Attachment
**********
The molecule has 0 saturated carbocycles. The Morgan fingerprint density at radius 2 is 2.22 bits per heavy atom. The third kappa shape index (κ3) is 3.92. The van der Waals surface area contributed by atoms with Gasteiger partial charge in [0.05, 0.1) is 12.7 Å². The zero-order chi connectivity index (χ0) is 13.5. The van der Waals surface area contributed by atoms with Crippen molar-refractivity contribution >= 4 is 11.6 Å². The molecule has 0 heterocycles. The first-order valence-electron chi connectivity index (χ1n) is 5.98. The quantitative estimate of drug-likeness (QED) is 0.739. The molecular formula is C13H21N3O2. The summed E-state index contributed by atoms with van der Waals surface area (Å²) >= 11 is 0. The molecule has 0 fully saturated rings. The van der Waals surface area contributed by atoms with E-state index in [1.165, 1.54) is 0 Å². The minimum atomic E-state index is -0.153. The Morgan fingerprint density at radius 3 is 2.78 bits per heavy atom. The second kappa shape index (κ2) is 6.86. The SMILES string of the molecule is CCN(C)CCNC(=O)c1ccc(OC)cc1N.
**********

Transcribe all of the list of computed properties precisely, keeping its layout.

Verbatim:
The molecule has 0 saturated carbocycles. The Morgan fingerprint density at radius 2 is 2.22 bits per heavy atom. The third kappa shape index (κ3) is 3.92. The van der Waals surface area contributed by atoms with Gasteiger partial charge in [0.05, 0.1) is 12.7 Å². The zero-order chi connectivity index (χ0) is 13.5. The van der Waals surface area contributed by atoms with Crippen molar-refractivity contribution >= 4 is 11.6 Å². The molecule has 0 heterocycles. The first-order valence-electron chi connectivity index (χ1n) is 5.98. The quantitative estimate of drug-likeness (QED) is 0.739. The molecular formula is C13H21N3O2. The summed E-state index contributed by atoms with van der Waals surface area (Å²) >= 11 is 0. The molecule has 0 fully saturated rings. The van der Waals surface area contributed by atoms with E-state index in [1.165, 1.54) is 0 Å². The minimum atomic E-state index is -0.153. The Morgan fingerprint density at radius 3 is 2.78 bits per heavy atom. The second kappa shape index (κ2) is 6.86. The SMILES string of the molecule is CCN(C)CCNC(=O)c1ccc(OC)cc1N.